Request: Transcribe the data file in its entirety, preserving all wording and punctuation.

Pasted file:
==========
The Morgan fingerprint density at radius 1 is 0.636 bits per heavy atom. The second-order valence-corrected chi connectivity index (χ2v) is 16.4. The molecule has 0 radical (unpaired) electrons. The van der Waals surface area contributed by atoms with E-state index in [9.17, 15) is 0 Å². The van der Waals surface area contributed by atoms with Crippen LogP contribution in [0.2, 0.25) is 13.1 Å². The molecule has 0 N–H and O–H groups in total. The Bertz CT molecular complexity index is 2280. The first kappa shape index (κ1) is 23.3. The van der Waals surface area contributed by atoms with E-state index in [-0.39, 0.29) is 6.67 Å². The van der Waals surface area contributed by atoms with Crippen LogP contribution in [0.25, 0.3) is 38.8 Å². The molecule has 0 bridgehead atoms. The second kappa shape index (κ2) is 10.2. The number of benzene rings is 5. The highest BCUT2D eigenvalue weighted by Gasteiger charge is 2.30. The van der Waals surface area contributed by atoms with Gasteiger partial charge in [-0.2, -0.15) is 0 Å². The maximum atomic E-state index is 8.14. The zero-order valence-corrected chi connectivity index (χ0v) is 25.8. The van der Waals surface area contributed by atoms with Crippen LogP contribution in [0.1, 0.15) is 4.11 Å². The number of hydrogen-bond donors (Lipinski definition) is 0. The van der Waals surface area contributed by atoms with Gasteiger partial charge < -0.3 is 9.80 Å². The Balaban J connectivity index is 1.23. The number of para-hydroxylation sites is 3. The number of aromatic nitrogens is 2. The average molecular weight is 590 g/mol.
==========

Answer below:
The Morgan fingerprint density at radius 1 is 0.636 bits per heavy atom. The second-order valence-corrected chi connectivity index (χ2v) is 16.4. The molecule has 0 radical (unpaired) electrons. The van der Waals surface area contributed by atoms with E-state index in [9.17, 15) is 0 Å². The van der Waals surface area contributed by atoms with Crippen LogP contribution in [0.2, 0.25) is 13.1 Å². The molecule has 0 N–H and O–H groups in total. The Bertz CT molecular complexity index is 2280. The first kappa shape index (κ1) is 23.3. The van der Waals surface area contributed by atoms with E-state index in [-0.39, 0.29) is 6.67 Å². The van der Waals surface area contributed by atoms with Crippen LogP contribution in [0.25, 0.3) is 38.8 Å². The molecule has 0 bridgehead atoms. The second kappa shape index (κ2) is 10.2. The number of benzene rings is 5. The highest BCUT2D eigenvalue weighted by Gasteiger charge is 2.30. The van der Waals surface area contributed by atoms with Gasteiger partial charge in [-0.2, -0.15) is 0 Å². The maximum atomic E-state index is 8.14. The zero-order valence-corrected chi connectivity index (χ0v) is 25.8. The van der Waals surface area contributed by atoms with Crippen LogP contribution in [0.1, 0.15) is 4.11 Å². The number of hydrogen-bond donors (Lipinski definition) is 0. The van der Waals surface area contributed by atoms with Gasteiger partial charge < -0.3 is 9.80 Å². The Balaban J connectivity index is 1.23. The number of para-hydroxylation sites is 3. The number of aromatic nitrogens is 2. The average molecular weight is 590 g/mol.